How to keep your indoor only cat happy so that he does not run away; tips and strategies from a lost pet psychic
by Hilary Renaissance, Pet Psychic ©
As a lost pet psychic, one of the most common types of lost pet cases I handle is bored or "outdoor curious" indoor only cats who bolt outside at the 1st chance possible or stealthily sneak outside when a door is accidentally left open. Sadly, for these cats that thought "the grass is always greener" outside your home, the truth is that they often go into hiding mode when they are confronted with new sights and sounds they are not accustomed to encountering. One of the most common comments I hear from indoor only cat owners is "It is like my cat disappeared into thin air! He has been gone for a week and no one has seen my cat anywhere!"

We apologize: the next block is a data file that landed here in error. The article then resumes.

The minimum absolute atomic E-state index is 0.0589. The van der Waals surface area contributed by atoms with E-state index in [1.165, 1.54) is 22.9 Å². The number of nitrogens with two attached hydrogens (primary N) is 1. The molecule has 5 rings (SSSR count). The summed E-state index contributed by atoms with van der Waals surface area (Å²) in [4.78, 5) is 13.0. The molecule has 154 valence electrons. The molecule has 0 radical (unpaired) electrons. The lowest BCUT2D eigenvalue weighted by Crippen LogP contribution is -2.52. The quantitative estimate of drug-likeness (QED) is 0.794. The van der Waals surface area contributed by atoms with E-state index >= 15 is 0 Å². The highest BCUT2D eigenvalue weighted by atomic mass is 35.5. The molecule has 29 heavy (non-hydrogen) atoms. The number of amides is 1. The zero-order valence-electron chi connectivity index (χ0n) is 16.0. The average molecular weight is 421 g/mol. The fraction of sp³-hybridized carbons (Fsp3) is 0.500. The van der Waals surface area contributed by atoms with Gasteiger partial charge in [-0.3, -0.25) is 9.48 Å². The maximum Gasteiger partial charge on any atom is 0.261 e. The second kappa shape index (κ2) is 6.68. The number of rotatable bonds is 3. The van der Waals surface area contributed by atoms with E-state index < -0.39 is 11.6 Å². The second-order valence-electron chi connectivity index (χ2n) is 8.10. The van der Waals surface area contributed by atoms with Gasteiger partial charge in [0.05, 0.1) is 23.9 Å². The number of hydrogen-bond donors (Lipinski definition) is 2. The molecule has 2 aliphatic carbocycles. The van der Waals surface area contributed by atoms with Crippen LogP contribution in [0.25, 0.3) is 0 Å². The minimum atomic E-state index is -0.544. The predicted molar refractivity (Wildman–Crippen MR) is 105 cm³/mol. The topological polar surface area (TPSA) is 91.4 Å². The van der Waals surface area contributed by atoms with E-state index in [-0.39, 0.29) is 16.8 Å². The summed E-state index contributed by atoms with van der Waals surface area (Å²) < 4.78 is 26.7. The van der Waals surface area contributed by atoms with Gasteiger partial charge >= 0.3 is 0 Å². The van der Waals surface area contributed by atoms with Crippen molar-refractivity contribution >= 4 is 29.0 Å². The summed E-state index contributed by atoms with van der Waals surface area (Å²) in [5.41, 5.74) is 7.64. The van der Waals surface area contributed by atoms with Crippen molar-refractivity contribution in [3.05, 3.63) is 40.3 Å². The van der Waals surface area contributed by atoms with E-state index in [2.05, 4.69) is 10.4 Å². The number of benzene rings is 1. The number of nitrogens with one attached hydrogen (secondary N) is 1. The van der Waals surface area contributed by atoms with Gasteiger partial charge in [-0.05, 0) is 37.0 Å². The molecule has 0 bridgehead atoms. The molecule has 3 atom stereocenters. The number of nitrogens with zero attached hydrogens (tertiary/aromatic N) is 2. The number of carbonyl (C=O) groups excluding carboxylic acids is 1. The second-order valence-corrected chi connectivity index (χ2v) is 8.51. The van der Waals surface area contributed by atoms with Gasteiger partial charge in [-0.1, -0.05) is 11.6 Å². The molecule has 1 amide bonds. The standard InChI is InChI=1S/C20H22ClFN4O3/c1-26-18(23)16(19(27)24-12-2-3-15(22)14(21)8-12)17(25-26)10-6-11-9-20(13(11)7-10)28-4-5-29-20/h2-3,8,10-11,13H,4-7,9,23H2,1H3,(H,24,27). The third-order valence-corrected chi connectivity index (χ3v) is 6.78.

The purpose of this article is to prevent indoor only cats from wanting to leave your home in the 1st place so you won't need to call a lost pet psychic because your outdoor curious cat has bolted out the door. (Of course, some cats will bolt if scared of something in your home like new children or dogs or other scary events. This article is not about how to manage those problems. If you need help with a cat that is scared by someone in your home or another animal, please call me for a pet consultation.) This article is about how to prevent your indoor only cat from constantly prowling the door in the hopes of escape.
This article is near and dear to me because I have a new cat named Ollie. Ollie is the very 1st cat I have kept indoor only. All of my previous cats were indoor and outdoor. But, as the urban environment has changed recently to 2 coyotes regularly prowl our next door neighbor's yard. So I have had to really work at keeping our cat Ollie happy so that he does not try and escape due to boredom or because he thinks chasing the birds or squirrels he sees outside the window would make him happier than being inside .